(Why exactly are the lucky few chosen to work at Google X considered successes and not miserable instruments/storefronts for a self-perpetuating corporation who is causing the very world problems it purports to solve by inventing hovercrafts? I might propose a majorly-funded think-tank or convention to re-evaluate our basic measures of success and failure. OH WAIT, Arianna Huffington has already begun a movement speaking out against productivity. Working 24/7 can no longer be the #HuffPostWoman’s mark of success!)
Resilience is the implicit word underlying the cult of failure. You will fail, and then you will bounce back to become a contributing member of society again, driven by your hardships to succeed even harder. Whether or not you read self-help books, and whether or not you are an entrepreneur or an artist or a talkshow host on HuffPost Live, you have been told since birth that failure is the key to success, and you know that cultivating the illusion (self-delusion) of breakdown is absolutely integral to the cycle of productivity that we are all locked into.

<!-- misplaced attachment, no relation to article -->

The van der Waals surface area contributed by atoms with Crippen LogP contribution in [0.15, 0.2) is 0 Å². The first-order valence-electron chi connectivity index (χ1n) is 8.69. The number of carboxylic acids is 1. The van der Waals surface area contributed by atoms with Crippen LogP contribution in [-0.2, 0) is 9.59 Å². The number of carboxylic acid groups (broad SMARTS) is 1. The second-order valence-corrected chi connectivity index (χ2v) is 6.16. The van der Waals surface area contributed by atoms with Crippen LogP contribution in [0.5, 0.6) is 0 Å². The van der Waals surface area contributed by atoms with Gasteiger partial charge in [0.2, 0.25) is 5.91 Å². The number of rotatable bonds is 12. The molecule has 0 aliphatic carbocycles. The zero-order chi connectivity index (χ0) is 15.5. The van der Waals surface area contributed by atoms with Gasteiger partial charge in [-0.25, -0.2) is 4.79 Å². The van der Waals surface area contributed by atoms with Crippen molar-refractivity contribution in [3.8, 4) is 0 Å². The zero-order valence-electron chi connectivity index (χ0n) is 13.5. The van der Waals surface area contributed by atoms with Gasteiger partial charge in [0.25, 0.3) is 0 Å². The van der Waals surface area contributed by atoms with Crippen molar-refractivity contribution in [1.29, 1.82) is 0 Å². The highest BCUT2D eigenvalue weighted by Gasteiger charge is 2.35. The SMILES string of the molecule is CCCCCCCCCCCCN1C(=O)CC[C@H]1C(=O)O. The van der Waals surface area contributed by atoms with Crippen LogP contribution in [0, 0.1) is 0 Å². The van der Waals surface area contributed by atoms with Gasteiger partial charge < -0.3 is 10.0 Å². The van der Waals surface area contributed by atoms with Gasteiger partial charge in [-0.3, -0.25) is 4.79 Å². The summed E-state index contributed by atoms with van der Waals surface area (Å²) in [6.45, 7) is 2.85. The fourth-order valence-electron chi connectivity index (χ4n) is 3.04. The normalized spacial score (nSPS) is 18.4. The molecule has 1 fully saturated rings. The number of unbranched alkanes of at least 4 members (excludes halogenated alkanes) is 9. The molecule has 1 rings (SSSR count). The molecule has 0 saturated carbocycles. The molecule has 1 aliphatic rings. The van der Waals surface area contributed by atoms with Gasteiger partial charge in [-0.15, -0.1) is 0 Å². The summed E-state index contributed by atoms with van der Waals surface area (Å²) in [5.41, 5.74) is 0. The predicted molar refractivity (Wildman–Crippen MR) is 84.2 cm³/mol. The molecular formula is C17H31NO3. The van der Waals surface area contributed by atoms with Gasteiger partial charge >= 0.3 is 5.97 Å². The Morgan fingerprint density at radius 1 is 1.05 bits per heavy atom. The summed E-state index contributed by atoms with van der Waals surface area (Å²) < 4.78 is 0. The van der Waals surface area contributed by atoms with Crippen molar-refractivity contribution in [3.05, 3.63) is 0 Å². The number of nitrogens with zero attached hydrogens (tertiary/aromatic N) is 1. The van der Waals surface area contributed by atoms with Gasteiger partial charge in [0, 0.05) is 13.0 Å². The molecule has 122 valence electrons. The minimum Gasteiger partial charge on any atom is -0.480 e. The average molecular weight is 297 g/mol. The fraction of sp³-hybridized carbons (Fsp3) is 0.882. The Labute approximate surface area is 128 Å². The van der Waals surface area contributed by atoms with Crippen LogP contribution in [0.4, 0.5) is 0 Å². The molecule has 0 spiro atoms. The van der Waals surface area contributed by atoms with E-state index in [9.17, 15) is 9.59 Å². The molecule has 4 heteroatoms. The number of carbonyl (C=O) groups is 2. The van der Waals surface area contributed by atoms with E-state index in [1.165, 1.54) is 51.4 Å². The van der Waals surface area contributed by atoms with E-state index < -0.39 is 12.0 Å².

In an essay called Resisting Resilience, Mark Neocleous likens the rhetoric of resilience surrounding self-help-healed burnout with the language of militaries and governments – resilience after terrorist attacks, resilience from economic depression. It’s very worth reading. It convinced me that I should absolutely not attempt to better myself. I should stay a slob. Resist resilience. PRO BURNOUT. elviapw.com / 3LVVIA